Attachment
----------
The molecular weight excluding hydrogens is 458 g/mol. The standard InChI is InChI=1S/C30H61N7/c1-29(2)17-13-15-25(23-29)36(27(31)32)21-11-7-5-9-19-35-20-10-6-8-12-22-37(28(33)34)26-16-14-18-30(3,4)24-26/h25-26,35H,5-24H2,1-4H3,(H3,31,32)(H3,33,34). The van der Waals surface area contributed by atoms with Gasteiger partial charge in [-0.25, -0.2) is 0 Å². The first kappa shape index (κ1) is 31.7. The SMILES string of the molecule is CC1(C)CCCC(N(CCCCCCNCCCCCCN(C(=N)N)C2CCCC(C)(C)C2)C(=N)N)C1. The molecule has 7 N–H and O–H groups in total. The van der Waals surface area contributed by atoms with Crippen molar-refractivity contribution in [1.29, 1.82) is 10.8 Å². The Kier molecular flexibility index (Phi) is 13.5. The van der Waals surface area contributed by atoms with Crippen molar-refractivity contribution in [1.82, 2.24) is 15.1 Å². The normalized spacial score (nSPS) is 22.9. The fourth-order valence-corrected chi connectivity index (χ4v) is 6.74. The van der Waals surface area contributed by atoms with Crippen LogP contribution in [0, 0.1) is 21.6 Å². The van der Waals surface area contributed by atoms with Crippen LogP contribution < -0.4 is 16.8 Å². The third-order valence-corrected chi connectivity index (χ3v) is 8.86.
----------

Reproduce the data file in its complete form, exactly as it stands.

The molecular weight excluding hydrogens is 458 g/mol. The standard InChI is InChI=1S/C30H61N7/c1-29(2)17-13-15-25(23-29)36(27(31)32)21-11-7-5-9-19-35-20-10-6-8-12-22-37(28(33)34)26-16-14-18-30(3,4)24-26/h25-26,35H,5-24H2,1-4H3,(H3,31,32)(H3,33,34). The van der Waals surface area contributed by atoms with Gasteiger partial charge in [-0.25, -0.2) is 0 Å². The first kappa shape index (κ1) is 31.7. The SMILES string of the molecule is CC1(C)CCCC(N(CCCCCCNCCCCCCN(C(=N)N)C2CCCC(C)(C)C2)C(=N)N)C1. The molecule has 7 N–H and O–H groups in total. The van der Waals surface area contributed by atoms with Crippen molar-refractivity contribution in [1.29, 1.82) is 10.8 Å². The Kier molecular flexibility index (Phi) is 13.5. The van der Waals surface area contributed by atoms with Crippen molar-refractivity contribution in [1.82, 2.24) is 15.1 Å². The normalized spacial score (nSPS) is 22.9. The fourth-order valence-corrected chi connectivity index (χ4v) is 6.74. The van der Waals surface area contributed by atoms with Crippen LogP contribution in [0, 0.1) is 21.6 Å². The van der Waals surface area contributed by atoms with Crippen LogP contribution < -0.4 is 16.8 Å². The third-order valence-corrected chi connectivity index (χ3v) is 8.86.